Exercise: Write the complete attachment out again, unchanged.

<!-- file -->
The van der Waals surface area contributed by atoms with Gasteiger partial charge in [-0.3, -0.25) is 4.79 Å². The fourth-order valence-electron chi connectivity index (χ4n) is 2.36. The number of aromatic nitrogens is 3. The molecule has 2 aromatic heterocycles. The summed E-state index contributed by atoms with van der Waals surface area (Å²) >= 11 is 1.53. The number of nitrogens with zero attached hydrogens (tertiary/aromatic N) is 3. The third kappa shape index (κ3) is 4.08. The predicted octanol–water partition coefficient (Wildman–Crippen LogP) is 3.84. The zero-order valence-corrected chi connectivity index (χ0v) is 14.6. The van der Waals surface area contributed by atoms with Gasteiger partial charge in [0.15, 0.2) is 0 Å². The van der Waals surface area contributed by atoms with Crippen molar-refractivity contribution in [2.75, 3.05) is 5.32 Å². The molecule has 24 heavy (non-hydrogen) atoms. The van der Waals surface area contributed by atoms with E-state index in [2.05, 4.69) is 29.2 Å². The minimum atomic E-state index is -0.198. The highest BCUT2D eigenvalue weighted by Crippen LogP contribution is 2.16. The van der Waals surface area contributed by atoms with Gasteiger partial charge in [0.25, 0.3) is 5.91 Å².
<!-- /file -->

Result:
The van der Waals surface area contributed by atoms with Gasteiger partial charge in [-0.3, -0.25) is 4.79 Å². The fourth-order valence-electron chi connectivity index (χ4n) is 2.36. The number of aromatic nitrogens is 3. The molecule has 2 aromatic heterocycles. The summed E-state index contributed by atoms with van der Waals surface area (Å²) >= 11 is 1.53. The number of nitrogens with zero attached hydrogens (tertiary/aromatic N) is 3. The third kappa shape index (κ3) is 4.08. The predicted octanol–water partition coefficient (Wildman–Crippen LogP) is 3.84. The zero-order valence-corrected chi connectivity index (χ0v) is 14.6. The van der Waals surface area contributed by atoms with Gasteiger partial charge in [0.15, 0.2) is 0 Å². The van der Waals surface area contributed by atoms with Crippen molar-refractivity contribution in [2.75, 3.05) is 5.32 Å². The molecule has 24 heavy (non-hydrogen) atoms. The van der Waals surface area contributed by atoms with E-state index in [2.05, 4.69) is 29.2 Å². The minimum atomic E-state index is -0.198. The highest BCUT2D eigenvalue weighted by Crippen LogP contribution is 2.16. The van der Waals surface area contributed by atoms with Gasteiger partial charge in [0.25, 0.3) is 5.91 Å².